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Asian Americans “Open a Door” to the Census in Jackson Heights PDF Print E-mail
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Written by Asian American Legal Defense and Education Fund (AALDEF)   
Tuesday, 11 May 2010 06:06

Jackson Heights, New York- The Asian American Legal Defense and Education Fund (AALDEF), joined by several Asian American community leaders, hosted a press conference to bring awareness to the Census Bureau’s Non-Response Follow-up Phase, or door-to-door canvassing operations.

Across the nation, census-takers have started canvassing neighborhoods to follow up with households that did not return their census forms by mail.  This phase of the census, which began on May 1, is expected to last no later than early July.

As of Wednesday, April 28, the national mail-back response rate was 72%.  The response rate for New York State was 67%, trailing the national rate by 5%.  Many Census tracts in neighborhoods with large concentrations of Asian Americans, such as Chinatown (65%), Flushing (61%), Jackson Heights (66%), Richmond Hill (47%), and Sunset Park (52%), surpassed their 2000 response rates.

During the press conference, Glenn D. Magpantay, AALDEF Democracy Program Director, literally opened a free standing door and said, “When the census comes to your home, open the door.”  On the other side of the door were census employees dressed as census-takers, carrying a white, government-issued identification card and an official “U.S. Census Bureau” black shoulder bag.

Howard Shih, Census Programs Director of the Asian American Federation, said, "We would like to remind our community that we are just over halfway there.  With only 60% of New York City residents mailing back their forms, there is still a lot of work ahead to reassure the rest of our neighbors that the Census is safe, easy, and important for our future."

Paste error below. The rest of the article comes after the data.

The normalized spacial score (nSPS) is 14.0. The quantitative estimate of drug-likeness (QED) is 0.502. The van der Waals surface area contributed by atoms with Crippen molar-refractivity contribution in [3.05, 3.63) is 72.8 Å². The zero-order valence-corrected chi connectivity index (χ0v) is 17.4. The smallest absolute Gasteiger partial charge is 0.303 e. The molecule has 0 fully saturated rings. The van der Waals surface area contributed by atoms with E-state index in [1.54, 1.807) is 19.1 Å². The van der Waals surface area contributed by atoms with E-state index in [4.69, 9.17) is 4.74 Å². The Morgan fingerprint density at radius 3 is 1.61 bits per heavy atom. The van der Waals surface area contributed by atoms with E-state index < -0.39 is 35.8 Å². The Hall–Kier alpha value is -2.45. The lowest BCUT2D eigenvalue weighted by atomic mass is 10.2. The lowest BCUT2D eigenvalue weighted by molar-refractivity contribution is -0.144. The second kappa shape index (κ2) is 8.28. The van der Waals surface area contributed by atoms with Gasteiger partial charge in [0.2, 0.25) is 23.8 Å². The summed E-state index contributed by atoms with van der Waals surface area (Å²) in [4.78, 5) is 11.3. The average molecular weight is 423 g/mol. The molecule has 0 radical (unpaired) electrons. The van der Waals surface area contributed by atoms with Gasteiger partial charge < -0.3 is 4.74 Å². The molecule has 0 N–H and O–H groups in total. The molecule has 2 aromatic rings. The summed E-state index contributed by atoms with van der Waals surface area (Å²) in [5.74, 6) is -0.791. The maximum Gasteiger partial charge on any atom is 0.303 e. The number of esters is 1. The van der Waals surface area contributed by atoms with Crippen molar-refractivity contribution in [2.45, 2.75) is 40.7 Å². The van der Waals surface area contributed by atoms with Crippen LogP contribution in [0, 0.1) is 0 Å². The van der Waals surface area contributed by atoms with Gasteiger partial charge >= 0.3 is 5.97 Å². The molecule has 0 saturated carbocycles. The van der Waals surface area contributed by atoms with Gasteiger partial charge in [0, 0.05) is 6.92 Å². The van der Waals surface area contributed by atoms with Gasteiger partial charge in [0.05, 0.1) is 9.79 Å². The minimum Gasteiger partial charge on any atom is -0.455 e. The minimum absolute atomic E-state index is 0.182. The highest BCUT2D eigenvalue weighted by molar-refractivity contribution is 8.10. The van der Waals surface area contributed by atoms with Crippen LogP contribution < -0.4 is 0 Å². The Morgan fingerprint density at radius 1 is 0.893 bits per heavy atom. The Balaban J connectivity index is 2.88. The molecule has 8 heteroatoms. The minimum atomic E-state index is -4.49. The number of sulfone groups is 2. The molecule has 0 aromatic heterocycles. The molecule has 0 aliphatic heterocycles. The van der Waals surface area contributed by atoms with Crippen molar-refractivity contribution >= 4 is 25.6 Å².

S.J. Jung, President of MinKwon Center for Community Action, said, "Accurate census numbers can become the foundation of advocacy by community groups seeking their fair share.  It is not too late to make a difference for your community.  Speak honestly with representatives from the U.S. Census Bureau!"

Community leaders emphasized the importance of cooperating with census-takers, the benefits of participation, and the confidentiality of census information.  Each speaker also tried to allay fears and address specific community concerns.  Speakers included:

Afreen Alam, Program Director, Chhaya CDC
S.J. Jung, President, MinKwon Center for Community Action
Richard Lee, Advocacy Associate, Asian Americans for Equality
Michelle Liu, Director, Chinese-American Planning Council (Queens Branch)
Howard Shih, Census Programs Director, Asian American Federation
Luna Ranjit, Executive Director, Adhikaar
Gurpal Singh, Seva

Co-sponsors of the May 10th press conference included Adhikaar, Asian American Federation, Asian Americans for Equality, Chhaya CDC, Chinese-American Planning Council, MinKwon Center for Community Action, Seva, the Home Depot (Flushing), and the U.S. Census Bureau.


The Asian American Legal Defense and Education Fund (AALDEF), founded in 1974, is a national organization that protects and promotes the civil rights of Asian Americans.  By combining litigation, advocacy, education, and organizing, AALDEF works with Asian American communities across the country to secure human rights for all.


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